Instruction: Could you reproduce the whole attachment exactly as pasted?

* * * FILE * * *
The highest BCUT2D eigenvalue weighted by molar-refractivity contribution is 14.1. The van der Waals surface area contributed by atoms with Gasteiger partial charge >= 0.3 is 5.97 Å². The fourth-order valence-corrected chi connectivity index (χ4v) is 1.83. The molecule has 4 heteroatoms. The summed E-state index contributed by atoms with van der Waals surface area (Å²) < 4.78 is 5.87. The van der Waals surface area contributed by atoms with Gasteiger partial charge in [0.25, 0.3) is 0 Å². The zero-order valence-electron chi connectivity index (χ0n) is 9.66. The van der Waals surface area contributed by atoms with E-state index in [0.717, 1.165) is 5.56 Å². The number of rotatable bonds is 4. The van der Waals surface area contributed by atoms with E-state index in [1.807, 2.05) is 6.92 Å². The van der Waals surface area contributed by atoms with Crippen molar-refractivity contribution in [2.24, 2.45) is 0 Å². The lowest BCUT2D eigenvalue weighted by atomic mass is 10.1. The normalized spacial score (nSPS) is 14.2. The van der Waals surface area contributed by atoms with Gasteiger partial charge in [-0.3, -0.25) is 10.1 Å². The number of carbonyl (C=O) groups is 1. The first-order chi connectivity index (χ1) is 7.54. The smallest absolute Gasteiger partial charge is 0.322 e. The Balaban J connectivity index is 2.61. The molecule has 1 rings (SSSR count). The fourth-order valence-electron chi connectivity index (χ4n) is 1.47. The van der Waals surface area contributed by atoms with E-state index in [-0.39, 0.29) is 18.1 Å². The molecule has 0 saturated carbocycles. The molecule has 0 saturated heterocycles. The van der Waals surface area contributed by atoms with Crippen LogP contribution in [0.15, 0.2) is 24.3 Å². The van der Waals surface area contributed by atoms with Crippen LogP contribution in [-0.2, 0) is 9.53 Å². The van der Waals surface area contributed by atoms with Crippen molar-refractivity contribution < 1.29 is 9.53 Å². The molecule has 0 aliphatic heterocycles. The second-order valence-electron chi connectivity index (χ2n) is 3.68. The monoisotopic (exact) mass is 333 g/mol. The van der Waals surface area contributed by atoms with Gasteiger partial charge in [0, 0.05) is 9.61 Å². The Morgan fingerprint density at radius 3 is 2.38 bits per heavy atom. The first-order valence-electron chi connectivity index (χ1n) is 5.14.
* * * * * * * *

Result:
The highest BCUT2D eigenvalue weighted by molar-refractivity contribution is 14.1. The van der Waals surface area contributed by atoms with Gasteiger partial charge >= 0.3 is 5.97 Å². The fourth-order valence-corrected chi connectivity index (χ4v) is 1.83. The molecule has 4 heteroatoms. The summed E-state index contributed by atoms with van der Waals surface area (Å²) < 4.78 is 5.87. The van der Waals surface area contributed by atoms with Gasteiger partial charge in [0.25, 0.3) is 0 Å². The zero-order valence-electron chi connectivity index (χ0n) is 9.66. The van der Waals surface area contributed by atoms with E-state index in [0.717, 1.165) is 5.56 Å². The number of rotatable bonds is 4. The van der Waals surface area contributed by atoms with E-state index in [1.807, 2.05) is 6.92 Å². The van der Waals surface area contributed by atoms with Crippen molar-refractivity contribution in [2.24, 2.45) is 0 Å². The lowest BCUT2D eigenvalue weighted by atomic mass is 10.1. The normalized spacial score (nSPS) is 14.2. The van der Waals surface area contributed by atoms with Gasteiger partial charge in [-0.3, -0.25) is 10.1 Å². The number of carbonyl (C=O) groups is 1. The first-order chi connectivity index (χ1) is 7.54. The smallest absolute Gasteiger partial charge is 0.322 e. The Balaban J connectivity index is 2.61. The molecule has 1 rings (SSSR count). The fourth-order valence-electron chi connectivity index (χ4n) is 1.47. The van der Waals surface area contributed by atoms with E-state index in [-0.39, 0.29) is 18.1 Å². The molecule has 0 saturated carbocycles. The molecule has 0 saturated heterocycles. The van der Waals surface area contributed by atoms with Crippen LogP contribution in [0.15, 0.2) is 24.3 Å². The van der Waals surface area contributed by atoms with Crippen LogP contribution in [-0.2, 0) is 9.53 Å². The van der Waals surface area contributed by atoms with Crippen molar-refractivity contribution < 1.29 is 9.53 Å². The molecule has 0 aliphatic heterocycles. The second-order valence-electron chi connectivity index (χ2n) is 3.68. The monoisotopic (exact) mass is 333 g/mol. The van der Waals surface area contributed by atoms with Gasteiger partial charge in [0, 0.05) is 9.61 Å². The Morgan fingerprint density at radius 3 is 2.38 bits per heavy atom. The first-order valence-electron chi connectivity index (χ1n) is 5.14.